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how to translate dosing from mice into humans, so Novo plans to do methodical work on getting the chemical formulations, delivery mode, dosing, dose schedules, and biomarker work all in alignment to give a drug its best shot in late-stage development, where the big money gets wagered.
Novo isn’t being too specific yet about what kind of projects it has on the front burner, but von Herrath did say he’s generally excited about therapies that can tamp down an excessive immune response in a local region, like that of the pancreas. The local-acting nature of the drug is critical, he says, because a drug that circulates throughout the bloodstream and tamps down the immune system could have the negative side effect of making people vulnerable to opportunistic infections. For Type 1 diabetes, a chronic disease often diagnosed in children, the safety profile of any new treatment has to squeaky-clean.
Novo has plenty of relationships in the biotech community, and von Herrath got to know quite a few people in industry through about 10 years of consulting while he was in academia. He says he learned a lot about not just the limits of what academia can do for drug development, but also the limits of what venture-backed biotech companies can do. He talked about how many companies with promising concepts for Type 1 diabetes, like ToleRx and Palo Alto, CA-based Bayhill Therapeutics, which hit the wall after struggling to deliver the kind of timely returns their investors wanted.
With oral insulins—an attractive concept that could reduce the need for regular injections—nobody in the pharma industry was able to figure out how to get the right dose into people after some promising animal experiments. The short-term investor mindset forced those programs to move ahead too far too fast, when a methodical approach might have been the best way to go, von Herrath says.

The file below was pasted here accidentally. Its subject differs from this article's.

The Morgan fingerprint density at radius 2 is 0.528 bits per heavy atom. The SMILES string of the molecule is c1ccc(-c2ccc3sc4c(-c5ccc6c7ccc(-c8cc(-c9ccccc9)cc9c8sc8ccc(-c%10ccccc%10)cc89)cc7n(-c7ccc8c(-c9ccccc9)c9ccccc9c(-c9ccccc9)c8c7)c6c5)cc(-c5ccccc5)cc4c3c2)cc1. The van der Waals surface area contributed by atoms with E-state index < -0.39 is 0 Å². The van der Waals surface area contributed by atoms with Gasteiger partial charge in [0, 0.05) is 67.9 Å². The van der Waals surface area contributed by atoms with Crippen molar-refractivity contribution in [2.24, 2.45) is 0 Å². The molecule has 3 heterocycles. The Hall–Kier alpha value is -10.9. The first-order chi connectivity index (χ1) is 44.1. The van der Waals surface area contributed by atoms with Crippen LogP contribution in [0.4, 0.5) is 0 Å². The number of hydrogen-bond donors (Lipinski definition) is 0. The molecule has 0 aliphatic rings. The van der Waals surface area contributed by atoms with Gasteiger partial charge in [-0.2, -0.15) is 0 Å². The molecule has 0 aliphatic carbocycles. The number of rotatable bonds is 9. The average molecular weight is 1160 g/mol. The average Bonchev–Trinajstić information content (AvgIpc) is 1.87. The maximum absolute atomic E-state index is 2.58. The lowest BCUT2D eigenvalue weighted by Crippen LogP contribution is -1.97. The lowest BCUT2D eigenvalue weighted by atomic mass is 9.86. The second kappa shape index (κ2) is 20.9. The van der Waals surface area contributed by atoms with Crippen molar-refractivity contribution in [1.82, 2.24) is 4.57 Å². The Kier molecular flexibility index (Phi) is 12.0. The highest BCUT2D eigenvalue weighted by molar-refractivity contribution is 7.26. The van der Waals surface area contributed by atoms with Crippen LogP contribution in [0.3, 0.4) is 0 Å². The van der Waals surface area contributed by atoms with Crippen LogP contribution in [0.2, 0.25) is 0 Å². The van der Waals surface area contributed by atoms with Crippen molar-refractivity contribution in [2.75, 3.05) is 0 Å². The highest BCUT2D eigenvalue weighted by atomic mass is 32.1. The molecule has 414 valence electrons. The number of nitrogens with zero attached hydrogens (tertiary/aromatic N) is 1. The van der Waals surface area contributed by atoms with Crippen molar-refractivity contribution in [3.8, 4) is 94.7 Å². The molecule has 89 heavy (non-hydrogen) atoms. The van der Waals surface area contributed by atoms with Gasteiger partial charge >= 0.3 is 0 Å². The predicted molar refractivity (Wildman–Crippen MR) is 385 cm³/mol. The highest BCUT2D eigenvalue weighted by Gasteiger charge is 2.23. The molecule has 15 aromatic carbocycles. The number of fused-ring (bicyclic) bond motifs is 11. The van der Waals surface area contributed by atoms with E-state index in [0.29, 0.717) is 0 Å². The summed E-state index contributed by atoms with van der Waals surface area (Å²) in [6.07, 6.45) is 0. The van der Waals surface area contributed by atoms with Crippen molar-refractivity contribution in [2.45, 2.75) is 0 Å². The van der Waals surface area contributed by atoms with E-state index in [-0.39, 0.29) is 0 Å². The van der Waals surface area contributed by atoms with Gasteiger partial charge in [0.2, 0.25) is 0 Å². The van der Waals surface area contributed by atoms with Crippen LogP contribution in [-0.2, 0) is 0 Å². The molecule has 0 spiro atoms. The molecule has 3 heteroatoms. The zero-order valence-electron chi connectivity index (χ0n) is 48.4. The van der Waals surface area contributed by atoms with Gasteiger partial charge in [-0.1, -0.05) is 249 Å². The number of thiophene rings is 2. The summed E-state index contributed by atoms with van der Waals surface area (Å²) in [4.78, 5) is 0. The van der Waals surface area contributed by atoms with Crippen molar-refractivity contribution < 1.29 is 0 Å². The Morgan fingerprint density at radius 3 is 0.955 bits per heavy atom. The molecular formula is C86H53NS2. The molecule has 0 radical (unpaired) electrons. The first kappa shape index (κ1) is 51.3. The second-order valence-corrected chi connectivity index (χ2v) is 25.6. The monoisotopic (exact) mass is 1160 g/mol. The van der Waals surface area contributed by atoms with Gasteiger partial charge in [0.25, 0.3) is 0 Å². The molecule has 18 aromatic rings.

“Oral insulin works well in many animal models for tolerance, and it’s been known since the early 1990s,” von Herrath says. “The way it was translated, nobody knew what dose to use in humans. That’s a common issue. But instead of working the kinks out, and coming up with a rational plan, the first trial was a Hail Mary pass. People thought ‘we better do something rather than nothing.’ That’s a human impulse, I understand. They took a dose for humans that seemed like it wouldn’t do any harm, which is important in type 1. But that’s not necessarily the best dose to get efficacy.”
The need to do those “Hail Mary passes” might sound familiar to anyone working at a venture-backed biotech company that is expected to work wonders on a shoestring budget. Although Novo doesn’t have to worry about running out of money, it’s a Big Pharma company like many others with far-flung research operations, lots of different priorities, and a limited number of R&D successes to brag about. But von Herrath clearly exudes enthusiasm about his opportunity to take drug R&D programs further than he ever could in academia or as a consultant for cash-strapped biotech companies. “It’s something I’ve dreamed about for a long-time,” he says.